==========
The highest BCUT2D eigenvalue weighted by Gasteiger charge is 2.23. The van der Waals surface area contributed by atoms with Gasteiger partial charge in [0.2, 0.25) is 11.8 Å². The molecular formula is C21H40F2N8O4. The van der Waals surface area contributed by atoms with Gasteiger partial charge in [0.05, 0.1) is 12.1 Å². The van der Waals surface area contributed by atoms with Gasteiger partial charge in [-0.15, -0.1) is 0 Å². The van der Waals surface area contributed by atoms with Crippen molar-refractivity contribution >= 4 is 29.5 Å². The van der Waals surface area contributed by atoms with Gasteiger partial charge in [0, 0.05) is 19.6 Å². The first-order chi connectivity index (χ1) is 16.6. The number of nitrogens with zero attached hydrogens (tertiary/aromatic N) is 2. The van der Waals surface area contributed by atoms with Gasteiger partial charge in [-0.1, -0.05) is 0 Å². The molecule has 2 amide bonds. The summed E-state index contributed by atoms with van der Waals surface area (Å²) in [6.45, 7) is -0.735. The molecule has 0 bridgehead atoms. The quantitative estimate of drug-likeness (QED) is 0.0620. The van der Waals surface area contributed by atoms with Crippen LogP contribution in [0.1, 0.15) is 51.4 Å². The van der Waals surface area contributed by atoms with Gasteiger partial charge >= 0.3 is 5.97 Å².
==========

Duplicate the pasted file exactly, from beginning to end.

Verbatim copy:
The highest BCUT2D eigenvalue weighted by Gasteiger charge is 2.23. The van der Waals surface area contributed by atoms with Gasteiger partial charge in [0.2, 0.25) is 11.8 Å². The molecular formula is C21H40F2N8O4. The van der Waals surface area contributed by atoms with Gasteiger partial charge in [0.05, 0.1) is 12.1 Å². The van der Waals surface area contributed by atoms with Gasteiger partial charge in [-0.15, -0.1) is 0 Å². The van der Waals surface area contributed by atoms with Crippen molar-refractivity contribution >= 4 is 29.5 Å². The van der Waals surface area contributed by atoms with Gasteiger partial charge in [0, 0.05) is 19.6 Å². The first-order chi connectivity index (χ1) is 16.6. The number of nitrogens with zero attached hydrogens (tertiary/aromatic N) is 2. The van der Waals surface area contributed by atoms with Gasteiger partial charge in [-0.1, -0.05) is 0 Å². The molecule has 2 amide bonds. The summed E-state index contributed by atoms with van der Waals surface area (Å²) in [6.45, 7) is -0.735. The molecule has 0 bridgehead atoms. The quantitative estimate of drug-likeness (QED) is 0.0620. The van der Waals surface area contributed by atoms with Crippen LogP contribution in [0.1, 0.15) is 51.4 Å². The van der Waals surface area contributed by atoms with Gasteiger partial charge >= 0.3 is 5.97 Å².